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Scott Amendola Trio Lift (2010)

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By Pico

That drummer Scott Amendola must like a lot of the same kind of music that I do, because his name comes up in the credits list of plenty of records that I enjoy. A lot of that has to do with his close association with Nels Cline and being the drummer for the Nels Cline Singers, but he also added his talents to previously reviewed records by David Witham and Sarah Wilson. I can't leave out his participation in that ridiculously underrated and ubercool funk-jazz supergroup of the 90s, T.J. Kirk, either.

Guys that I keep stumbling across that many times on good records really deserve their own damned articles, and the upcoming release next Tuesday of the Scott Amendola Trio's newest album, Lift, provides the excuse for doing that for Mr. Amendola.

Lift is Amendola's fifth overall record as a leader, but the first one by his Scott Amendola Trio. Prior records have been officially by “The Scott Amendola Band" and those groups have included Cline and the superb violinist Jenny Scheinman. The Trio is completed by John Shifflett on bass and Jeff Parker on guitar. Shifflett is very steady, but it isn't beyond the realm of his style to toss in a welcome change up or surprise once in a while. Parker's name has popped up a few times on this space, too, as a member of Chicago post-rockers Tortoise and accompanying the late Fred Anderson on a memorable gig of whack jazz bliss. No matter what Parker does, he will always favor how something sounds over what is the most technically difficult, preferring to create meaningful shapes and paint the right tonal colors. That also describes the style of his old Berklee classmate of the late 80s, Amendola.

Amendola for his part doesn't make this a “drummer's" record, only soloing briefly at the beginning of the first tune, “Tudo De Bom," and then settles into his signature style of dispersing his energy across the entire kit instead of going hard at one part of it. The end result is that he fills up a lot of sonic space, but in a light way. The easy, Latin groove of “Tudo" is a great example of this, and you can find cushions of space between Parker's pulsating guitar and Shifflett's melody-defining bass lines. Amendola also likes to fiddle with electronics, and they are introduced on the start-stop “Cascade," but they play a secondary role in the whole makeup of the trio, adding a little creepy element to certain songs, like this one. “Blues For Istanbul" is a real gem, with everyone playing beautifully: Amendola's gently circular drumming, Shifflett's in the pocket bass improvising at the beginning, and Parker's soft tones sounding like chimes.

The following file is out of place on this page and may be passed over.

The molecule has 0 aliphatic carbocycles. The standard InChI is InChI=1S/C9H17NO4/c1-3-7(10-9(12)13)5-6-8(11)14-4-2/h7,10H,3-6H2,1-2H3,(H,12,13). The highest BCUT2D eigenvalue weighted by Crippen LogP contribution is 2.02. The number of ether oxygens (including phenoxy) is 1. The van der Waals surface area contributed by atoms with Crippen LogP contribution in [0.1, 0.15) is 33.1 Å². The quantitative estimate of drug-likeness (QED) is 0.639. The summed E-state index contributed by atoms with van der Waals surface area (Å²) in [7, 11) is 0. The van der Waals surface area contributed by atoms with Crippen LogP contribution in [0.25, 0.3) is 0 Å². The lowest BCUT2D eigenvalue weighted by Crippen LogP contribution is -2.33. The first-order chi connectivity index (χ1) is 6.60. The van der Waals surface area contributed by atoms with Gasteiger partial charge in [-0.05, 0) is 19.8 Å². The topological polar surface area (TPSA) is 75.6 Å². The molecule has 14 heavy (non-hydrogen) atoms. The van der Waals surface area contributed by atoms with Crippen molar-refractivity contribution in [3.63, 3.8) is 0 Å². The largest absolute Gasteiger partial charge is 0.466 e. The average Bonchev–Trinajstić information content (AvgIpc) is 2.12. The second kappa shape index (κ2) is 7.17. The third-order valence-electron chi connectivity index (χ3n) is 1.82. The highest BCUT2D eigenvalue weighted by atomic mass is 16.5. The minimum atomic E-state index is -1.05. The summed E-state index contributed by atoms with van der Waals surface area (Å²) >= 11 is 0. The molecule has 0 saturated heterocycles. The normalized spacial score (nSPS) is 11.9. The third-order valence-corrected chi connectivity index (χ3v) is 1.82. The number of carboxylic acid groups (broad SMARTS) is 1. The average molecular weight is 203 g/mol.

“Death By Flower" is another standout track, not because it's whack jazz (ok, maybe that has a little to do with it being outstanding), but because it demonstrates so well the chemistry among the three even when there is little melody to work with. Amendola not only traces and reacts well to Parker's moves during the parts where the unmetered theme is played, but also during the rambunctious, skronk-storm in the middle when Parker's fuzz guitar and thick electronic effects fill up the void. The laid back, folk-ish title song is the perfect contrast in demeanor, but like “Flower," the chords flow without a care for timekeeping, affording Amendola a chance to play brushes to provide accents instead. While none of the songs fall firmly into the jazz category—-it's called jazz almost by default because there's no clear category for it—-"The Knife" could qualify as a bonafide rocker, and Shifflett invents strong, booming bass lines for coming from an acoustic bass.

After hearing Scott Amendola provide intelligent and sophisticated percussion on so many good records, I would be shocked if he didn't make a good record on his own. After taking in Lift and the eight Amendola compositions it contains, I remained unshocked.

Lift will be self-issued on October 19 by SAZi Records. Visit Scott Amendola's website here.


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This story appears courtesy of Something Else!.
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